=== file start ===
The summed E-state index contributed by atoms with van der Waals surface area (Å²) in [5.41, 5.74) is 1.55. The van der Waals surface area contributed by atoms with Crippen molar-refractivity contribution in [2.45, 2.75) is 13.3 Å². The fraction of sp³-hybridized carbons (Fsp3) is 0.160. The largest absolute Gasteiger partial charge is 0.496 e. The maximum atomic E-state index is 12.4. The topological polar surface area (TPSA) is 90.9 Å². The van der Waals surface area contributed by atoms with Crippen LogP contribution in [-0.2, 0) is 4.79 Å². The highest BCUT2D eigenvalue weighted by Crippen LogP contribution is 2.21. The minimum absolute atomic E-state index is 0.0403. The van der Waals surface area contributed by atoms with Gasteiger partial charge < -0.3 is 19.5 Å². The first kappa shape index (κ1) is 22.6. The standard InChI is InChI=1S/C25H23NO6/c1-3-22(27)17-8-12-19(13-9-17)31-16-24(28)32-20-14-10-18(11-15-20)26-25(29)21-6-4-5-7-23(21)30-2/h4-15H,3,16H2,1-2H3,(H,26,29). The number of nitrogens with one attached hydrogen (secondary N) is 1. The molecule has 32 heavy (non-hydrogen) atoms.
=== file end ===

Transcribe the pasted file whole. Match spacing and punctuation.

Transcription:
The summed E-state index contributed by atoms with van der Waals surface area (Å²) in [5.41, 5.74) is 1.55. The van der Waals surface area contributed by atoms with Crippen molar-refractivity contribution in [2.45, 2.75) is 13.3 Å². The fraction of sp³-hybridized carbons (Fsp3) is 0.160. The largest absolute Gasteiger partial charge is 0.496 e. The maximum atomic E-state index is 12.4. The topological polar surface area (TPSA) is 90.9 Å². The van der Waals surface area contributed by atoms with Crippen LogP contribution in [-0.2, 0) is 4.79 Å². The highest BCUT2D eigenvalue weighted by Crippen LogP contribution is 2.21. The minimum absolute atomic E-state index is 0.0403. The van der Waals surface area contributed by atoms with Gasteiger partial charge < -0.3 is 19.5 Å². The first kappa shape index (κ1) is 22.6. The standard InChI is InChI=1S/C25H23NO6/c1-3-22(27)17-8-12-19(13-9-17)31-16-24(28)32-20-14-10-18(11-15-20)26-25(29)21-6-4-5-7-23(21)30-2/h4-15H,3,16H2,1-2H3,(H,26,29). The number of nitrogens with one attached hydrogen (secondary N) is 1. The molecule has 32 heavy (non-hydrogen) atoms.